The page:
Hegemony and the Politics of Culture and Identity in Thailand

Ministering Culture

Author: Michael Kelly Connors


This article argues that the establishment of the Ministry of Culture in Thailand needs to be understood in a broadly historical perspective that relates to the role of culture in hegemonic strategies of the state. It presents an overview of broadly defined culture policy in Thailand from the 1930s before moving to a more detailed discussion of the period from the 1980s to the present. The principle contention, developed in the second half of the article, is that the current policies of Thailand's Ministry of Culture, and its role in hegemonic identity production, can only be understood by taking account of the variety of factors that shaped the Ministry's emergence. These factors include the influence of international development agencies, strategies of appropriation by the Thai state, and the role of progressive forces within Thailand that seek political and cultural reform. The circumstances under which the Ministry was formed have made it a site of contestation between conservative royalist-nationalist perspectives on Thai national identity and progressive localist and international understandings of Thai national identity.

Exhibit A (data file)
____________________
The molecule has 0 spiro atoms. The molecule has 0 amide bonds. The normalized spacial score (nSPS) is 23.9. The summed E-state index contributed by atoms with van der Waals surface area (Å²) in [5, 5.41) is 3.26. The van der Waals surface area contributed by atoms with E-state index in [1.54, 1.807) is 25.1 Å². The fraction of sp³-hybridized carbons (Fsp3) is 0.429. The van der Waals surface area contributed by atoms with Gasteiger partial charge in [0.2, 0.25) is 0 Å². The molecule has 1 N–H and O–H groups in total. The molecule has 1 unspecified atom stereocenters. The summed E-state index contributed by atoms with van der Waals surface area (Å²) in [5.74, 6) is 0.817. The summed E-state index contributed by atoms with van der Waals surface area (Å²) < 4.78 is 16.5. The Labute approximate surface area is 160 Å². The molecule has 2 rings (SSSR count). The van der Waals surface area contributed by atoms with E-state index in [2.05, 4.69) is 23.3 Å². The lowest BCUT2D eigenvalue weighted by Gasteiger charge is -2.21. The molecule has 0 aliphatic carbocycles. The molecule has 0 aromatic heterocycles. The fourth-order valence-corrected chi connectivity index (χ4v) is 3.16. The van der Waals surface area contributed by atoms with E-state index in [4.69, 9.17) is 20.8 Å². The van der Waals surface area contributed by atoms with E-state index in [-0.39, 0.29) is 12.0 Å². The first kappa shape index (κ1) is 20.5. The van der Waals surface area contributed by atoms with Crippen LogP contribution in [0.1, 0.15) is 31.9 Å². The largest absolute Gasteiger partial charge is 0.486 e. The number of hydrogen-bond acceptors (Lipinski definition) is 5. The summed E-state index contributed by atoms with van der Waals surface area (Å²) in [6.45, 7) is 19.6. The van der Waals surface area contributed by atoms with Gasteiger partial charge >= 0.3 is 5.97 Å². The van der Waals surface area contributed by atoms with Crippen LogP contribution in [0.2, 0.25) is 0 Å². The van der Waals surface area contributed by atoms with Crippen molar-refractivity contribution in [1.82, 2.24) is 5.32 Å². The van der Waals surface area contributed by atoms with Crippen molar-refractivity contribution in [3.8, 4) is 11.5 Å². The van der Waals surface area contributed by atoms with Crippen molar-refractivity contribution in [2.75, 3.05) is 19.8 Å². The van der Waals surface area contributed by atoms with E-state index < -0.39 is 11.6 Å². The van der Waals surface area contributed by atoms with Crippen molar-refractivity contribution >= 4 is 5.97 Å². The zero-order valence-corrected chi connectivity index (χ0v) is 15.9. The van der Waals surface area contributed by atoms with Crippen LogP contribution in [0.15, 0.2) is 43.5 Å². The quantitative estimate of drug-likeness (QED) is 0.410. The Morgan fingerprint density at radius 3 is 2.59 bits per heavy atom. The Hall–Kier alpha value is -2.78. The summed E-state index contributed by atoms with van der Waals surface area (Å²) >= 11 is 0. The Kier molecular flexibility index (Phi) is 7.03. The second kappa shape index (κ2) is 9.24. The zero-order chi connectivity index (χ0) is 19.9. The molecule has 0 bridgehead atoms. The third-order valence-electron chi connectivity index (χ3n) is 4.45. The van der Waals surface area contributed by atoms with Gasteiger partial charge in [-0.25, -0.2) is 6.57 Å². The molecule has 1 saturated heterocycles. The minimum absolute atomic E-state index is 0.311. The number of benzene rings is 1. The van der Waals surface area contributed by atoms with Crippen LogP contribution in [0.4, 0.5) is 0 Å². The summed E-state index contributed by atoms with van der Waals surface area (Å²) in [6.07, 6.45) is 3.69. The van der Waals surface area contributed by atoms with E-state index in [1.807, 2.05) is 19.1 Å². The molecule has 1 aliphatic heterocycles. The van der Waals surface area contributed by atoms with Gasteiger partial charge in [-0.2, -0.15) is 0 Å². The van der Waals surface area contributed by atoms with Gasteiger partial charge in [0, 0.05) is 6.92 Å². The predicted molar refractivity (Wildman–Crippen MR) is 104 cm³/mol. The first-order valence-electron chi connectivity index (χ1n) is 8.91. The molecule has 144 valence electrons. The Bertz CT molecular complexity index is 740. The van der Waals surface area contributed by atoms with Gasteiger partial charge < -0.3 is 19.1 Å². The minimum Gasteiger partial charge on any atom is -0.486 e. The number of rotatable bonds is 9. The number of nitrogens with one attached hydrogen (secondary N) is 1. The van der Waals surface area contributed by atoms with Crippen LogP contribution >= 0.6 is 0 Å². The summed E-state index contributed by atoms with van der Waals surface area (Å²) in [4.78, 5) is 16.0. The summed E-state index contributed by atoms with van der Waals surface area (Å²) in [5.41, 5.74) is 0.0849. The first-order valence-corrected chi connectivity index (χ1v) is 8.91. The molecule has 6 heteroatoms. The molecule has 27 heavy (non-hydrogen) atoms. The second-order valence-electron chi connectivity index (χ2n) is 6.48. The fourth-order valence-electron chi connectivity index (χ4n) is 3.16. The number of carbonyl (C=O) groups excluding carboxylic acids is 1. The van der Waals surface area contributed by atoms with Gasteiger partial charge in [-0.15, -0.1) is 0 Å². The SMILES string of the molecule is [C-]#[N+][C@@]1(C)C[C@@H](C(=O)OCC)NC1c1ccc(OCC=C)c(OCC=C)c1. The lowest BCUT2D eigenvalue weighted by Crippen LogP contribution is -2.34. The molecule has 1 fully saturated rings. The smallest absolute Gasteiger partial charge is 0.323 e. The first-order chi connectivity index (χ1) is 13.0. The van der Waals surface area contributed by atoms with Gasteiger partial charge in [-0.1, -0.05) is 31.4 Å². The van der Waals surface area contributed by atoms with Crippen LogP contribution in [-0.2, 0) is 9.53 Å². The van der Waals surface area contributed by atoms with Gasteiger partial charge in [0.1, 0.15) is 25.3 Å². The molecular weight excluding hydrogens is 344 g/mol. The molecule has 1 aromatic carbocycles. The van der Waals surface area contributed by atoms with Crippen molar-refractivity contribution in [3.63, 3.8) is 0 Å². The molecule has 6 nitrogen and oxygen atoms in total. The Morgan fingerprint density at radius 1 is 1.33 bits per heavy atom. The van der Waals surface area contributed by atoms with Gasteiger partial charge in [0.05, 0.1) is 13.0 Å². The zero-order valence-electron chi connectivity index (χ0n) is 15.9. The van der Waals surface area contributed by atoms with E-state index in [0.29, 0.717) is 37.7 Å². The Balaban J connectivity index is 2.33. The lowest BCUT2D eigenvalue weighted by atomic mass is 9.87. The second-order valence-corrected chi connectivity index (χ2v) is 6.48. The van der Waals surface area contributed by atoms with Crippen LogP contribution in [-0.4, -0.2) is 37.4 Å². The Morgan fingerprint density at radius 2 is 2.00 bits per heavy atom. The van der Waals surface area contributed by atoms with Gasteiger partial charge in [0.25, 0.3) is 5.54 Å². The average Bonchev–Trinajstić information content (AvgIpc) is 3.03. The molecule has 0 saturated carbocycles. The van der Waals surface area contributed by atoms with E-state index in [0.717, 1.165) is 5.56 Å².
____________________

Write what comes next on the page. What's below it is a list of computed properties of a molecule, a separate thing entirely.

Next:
Countries: Thailand

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December 2006
© 2004 ILO/Cassidy K.